Deciding to Spay or Neuter Your Pet

Spaying and neutering your pet is a common practice in the United States. With so many animals in the United States (and around the world) n­eeding homes, spaying or neutering your pet is the responsible way to help end pet homelessness.

Spaying and neutering (also referred to as "sterilizing" or "fixing") is done under anesthesia. Spaying involves removing the female's reproductive organs. Neutering is the removal of a male's testicles. This way, animals are unable to procreate and have unwanted litters.

The procedure to spay or neuter is quite simple. Some pets (depending on age, breed, and current health concerns) will go home the same day as their procedure, while some might have to spend the night at the vet hospital where we can keep a watchful eye on your pet and restrict their activity.

A few pets may experience discomfort for a few days, but many pets go back to being their happy, playful selves in a few days. If there is a chance your pet will have pain or discomfort, we will certainly address those chances with medication.

While some pet owners feel they have a duty to breed their pet because they are purebred, this is not the case. An estimated 25% of all animals turned over to shelters and rescues are purebred animals. Many animal rescues dedicate themselves to rescuing one specific breed because of the number of purebred animals needing homes.

Other pet owners worry about their pet's health after having them fixed. Old wives tales exist about pets gaining weight after being fixed, or them not being as affectionate. Neither of these beliefs is true. Pets do not gain weight because they are fixed. Pets gain weight because of diet and lack of exercise. Pets that are spayed or neutered are just as affectionate after being fixed, as they were before.

In fact, some pets (such as female cats) in heat will stop being affectionate during heat cycles. Being in heat can lead your female pet to cry for no apparent reason and shy away from being petted or played with. Females who are not spayed may also show signs of nervousness and can attract males who are not neutered and can make a litter.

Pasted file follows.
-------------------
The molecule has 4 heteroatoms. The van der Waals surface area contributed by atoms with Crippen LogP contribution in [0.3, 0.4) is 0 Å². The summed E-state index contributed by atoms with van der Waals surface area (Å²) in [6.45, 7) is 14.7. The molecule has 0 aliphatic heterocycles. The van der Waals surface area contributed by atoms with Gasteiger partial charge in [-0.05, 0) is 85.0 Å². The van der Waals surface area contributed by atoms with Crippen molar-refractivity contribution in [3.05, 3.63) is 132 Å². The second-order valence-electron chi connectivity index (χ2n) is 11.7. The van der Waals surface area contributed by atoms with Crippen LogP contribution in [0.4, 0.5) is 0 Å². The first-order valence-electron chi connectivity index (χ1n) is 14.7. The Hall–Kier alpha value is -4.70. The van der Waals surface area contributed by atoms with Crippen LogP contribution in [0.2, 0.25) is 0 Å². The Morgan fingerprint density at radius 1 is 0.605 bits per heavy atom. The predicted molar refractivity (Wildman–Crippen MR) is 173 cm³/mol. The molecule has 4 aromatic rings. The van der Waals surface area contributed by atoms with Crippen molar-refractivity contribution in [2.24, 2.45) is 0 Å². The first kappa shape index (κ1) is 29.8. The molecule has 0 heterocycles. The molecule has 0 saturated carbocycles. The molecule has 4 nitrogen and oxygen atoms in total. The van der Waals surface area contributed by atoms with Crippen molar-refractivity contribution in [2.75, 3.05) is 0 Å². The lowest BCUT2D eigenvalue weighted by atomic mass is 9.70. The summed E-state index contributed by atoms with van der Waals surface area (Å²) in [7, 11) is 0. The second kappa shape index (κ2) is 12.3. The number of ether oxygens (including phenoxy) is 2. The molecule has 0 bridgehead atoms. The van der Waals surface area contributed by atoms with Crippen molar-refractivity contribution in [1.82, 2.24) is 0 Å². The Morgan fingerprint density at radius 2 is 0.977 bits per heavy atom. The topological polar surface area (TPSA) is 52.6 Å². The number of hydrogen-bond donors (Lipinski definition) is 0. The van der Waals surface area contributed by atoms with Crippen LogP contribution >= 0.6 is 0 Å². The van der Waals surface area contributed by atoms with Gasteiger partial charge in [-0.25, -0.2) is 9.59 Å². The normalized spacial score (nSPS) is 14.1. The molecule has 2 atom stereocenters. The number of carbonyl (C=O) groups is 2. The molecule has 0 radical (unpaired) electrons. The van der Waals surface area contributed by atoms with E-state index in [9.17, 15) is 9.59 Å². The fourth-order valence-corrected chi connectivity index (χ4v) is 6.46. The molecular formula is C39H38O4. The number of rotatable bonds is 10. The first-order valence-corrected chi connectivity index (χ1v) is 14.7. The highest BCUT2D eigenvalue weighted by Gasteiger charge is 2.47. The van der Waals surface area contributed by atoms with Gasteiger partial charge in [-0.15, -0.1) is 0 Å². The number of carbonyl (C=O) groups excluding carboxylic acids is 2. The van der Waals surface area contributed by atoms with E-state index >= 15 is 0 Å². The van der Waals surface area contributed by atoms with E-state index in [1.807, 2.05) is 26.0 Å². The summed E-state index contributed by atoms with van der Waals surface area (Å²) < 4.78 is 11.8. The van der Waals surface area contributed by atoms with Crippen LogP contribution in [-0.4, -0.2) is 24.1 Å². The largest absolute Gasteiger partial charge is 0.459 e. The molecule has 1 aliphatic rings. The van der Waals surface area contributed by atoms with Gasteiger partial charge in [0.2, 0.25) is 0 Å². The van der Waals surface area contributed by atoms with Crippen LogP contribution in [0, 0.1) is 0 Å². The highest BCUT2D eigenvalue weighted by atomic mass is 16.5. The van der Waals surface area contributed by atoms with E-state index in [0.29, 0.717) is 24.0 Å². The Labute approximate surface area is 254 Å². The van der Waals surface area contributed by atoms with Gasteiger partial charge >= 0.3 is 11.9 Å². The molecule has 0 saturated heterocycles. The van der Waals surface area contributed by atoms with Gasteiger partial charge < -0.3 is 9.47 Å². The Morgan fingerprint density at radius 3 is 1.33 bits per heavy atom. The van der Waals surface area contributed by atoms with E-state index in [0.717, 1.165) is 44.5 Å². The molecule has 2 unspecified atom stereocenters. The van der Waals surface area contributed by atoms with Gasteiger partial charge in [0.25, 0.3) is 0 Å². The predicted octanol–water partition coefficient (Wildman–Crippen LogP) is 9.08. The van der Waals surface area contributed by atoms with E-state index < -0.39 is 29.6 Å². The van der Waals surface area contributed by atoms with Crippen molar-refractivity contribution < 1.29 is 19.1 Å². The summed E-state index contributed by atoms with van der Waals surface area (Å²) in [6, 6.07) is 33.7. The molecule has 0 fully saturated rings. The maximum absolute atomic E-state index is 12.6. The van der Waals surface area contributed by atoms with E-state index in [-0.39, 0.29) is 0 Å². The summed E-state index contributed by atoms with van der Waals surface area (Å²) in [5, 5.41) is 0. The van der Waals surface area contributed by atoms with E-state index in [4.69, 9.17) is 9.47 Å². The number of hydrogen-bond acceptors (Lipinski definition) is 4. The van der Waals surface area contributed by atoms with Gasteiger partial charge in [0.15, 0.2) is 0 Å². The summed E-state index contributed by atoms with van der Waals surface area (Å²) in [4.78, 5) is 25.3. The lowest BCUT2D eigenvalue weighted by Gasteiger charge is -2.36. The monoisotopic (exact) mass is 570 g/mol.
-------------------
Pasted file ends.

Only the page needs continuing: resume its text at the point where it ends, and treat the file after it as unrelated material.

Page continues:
The benefits of spaying and neutering:

  • Decreases the chances of your pet roaming the neighborhood
  • In males, there is no chance for testicular cancer
  • In females, there is no chance for ovarian cancer
  • Other reproductive related cancers (such as mammary cancer) is greatly reduced
  • Your pet will not experience "heat" or "ovulation" periods
  • Spayed and neutered animals live longer, healthier lives
  • Cities and towns spend millions of dollars each year caring for, and unfortunately euthanizing animals who are homeless

While spaying or neutering your pet is a big decision, take into consideration your pet's health, the overpopulation of pets currently, and what you would do with an unwanted litter of puppies or kittens. If you are still unsure about spaying or neutering, contact us to discuss the topic further.

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Broad River Animal Hospital

Our Regular Schedule

Office Hours

Monday:

7:30 am-7:00 pm

Tuesday:

7:30 am-6:00 pm

Wednesday:

7:30 am-6:00 pm

Thursday:

7:30 am-7:00 pm

Friday:

7:30 am-6:00 pm

Saturday:

8:00 am-2:00 pm

Sunday:

Closed

For Appointments

Monday:

8:30 am-6:00 pm

Tuesday:

8:30 am-5:00 pm

Wednesday:

8:30 am-5:00 pm

Thursday:

8:30 am-6:00 pm

Friday:

8:30 am-5:00 pm

Saturday:

9:00 am-1:00 pm

Sunday:

Closed

Testimonials

Read What Our Clients Say

  • ""I've been taking my babies to you since 2007 and everyone knows my little ones. Dr. Stramaglia has diagnosed + saved the lives of 2 of them. All the vets are super and caring as are the front personnel + vet techs. I've even had home visits.""
    Desire H.
  • ""The best veterinary care in the country - Dr. Lamothe always has the best interest of my dog in mind, goes above and beyond to make sure my dog is well taken care of and thoughtfully answers all of my questions.""
    Jennifer W.
  • ""I am a client of many years. Everyone from the front desk staff, to the techs, to every doctor. Broad River is comprised of consistently pleasant, knowledgeable, gentle and compassionate people who provide the utmost in professionalism and care.""
    Colleen P.
  • "I've been coming for 33 years I think that speaks for Itself."
    Arthur S.
  • "Very satisfied. Very thoughtful, nice people."
    Cornelia F.
  • "5 stars all the way! When I first started taking my dog here, he used to shake a lot, now he perks up and loves visiting (despite that sometimes he's poked at :)"
    Effie T.